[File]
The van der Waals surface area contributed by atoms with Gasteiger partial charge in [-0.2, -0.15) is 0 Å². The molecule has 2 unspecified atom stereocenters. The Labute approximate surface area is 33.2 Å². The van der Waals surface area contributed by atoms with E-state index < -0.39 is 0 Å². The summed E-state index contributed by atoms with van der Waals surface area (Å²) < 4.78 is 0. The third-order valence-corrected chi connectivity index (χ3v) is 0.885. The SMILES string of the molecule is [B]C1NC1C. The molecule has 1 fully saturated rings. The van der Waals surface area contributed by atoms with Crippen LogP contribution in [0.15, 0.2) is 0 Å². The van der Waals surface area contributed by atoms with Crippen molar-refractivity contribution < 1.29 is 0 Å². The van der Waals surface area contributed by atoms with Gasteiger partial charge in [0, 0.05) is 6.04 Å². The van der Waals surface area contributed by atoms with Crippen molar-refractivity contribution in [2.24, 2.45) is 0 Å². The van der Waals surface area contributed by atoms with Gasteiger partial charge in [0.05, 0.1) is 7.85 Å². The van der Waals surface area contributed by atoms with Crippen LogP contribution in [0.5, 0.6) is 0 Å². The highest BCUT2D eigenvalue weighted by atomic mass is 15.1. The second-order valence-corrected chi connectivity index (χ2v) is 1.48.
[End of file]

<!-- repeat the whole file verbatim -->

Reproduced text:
The van der Waals surface area contributed by atoms with Gasteiger partial charge in [-0.2, -0.15) is 0 Å². The molecule has 2 unspecified atom stereocenters. The Labute approximate surface area is 33.2 Å². The van der Waals surface area contributed by atoms with E-state index < -0.39 is 0 Å². The summed E-state index contributed by atoms with van der Waals surface area (Å²) < 4.78 is 0. The third-order valence-corrected chi connectivity index (χ3v) is 0.885. The SMILES string of the molecule is [B]C1NC1C. The molecule has 1 fully saturated rings. The van der Waals surface area contributed by atoms with Crippen LogP contribution in [0.15, 0.2) is 0 Å². The van der Waals surface area contributed by atoms with Crippen molar-refractivity contribution < 1.29 is 0 Å². The van der Waals surface area contributed by atoms with Gasteiger partial charge in [0, 0.05) is 6.04 Å². The van der Waals surface area contributed by atoms with Crippen molar-refractivity contribution in [2.24, 2.45) is 0 Å². The van der Waals surface area contributed by atoms with Gasteiger partial charge in [0.05, 0.1) is 7.85 Å². The van der Waals surface area contributed by atoms with Crippen LogP contribution in [0.5, 0.6) is 0 Å². The highest BCUT2D eigenvalue weighted by atomic mass is 15.1. The second-order valence-corrected chi connectivity index (χ2v) is 1.48.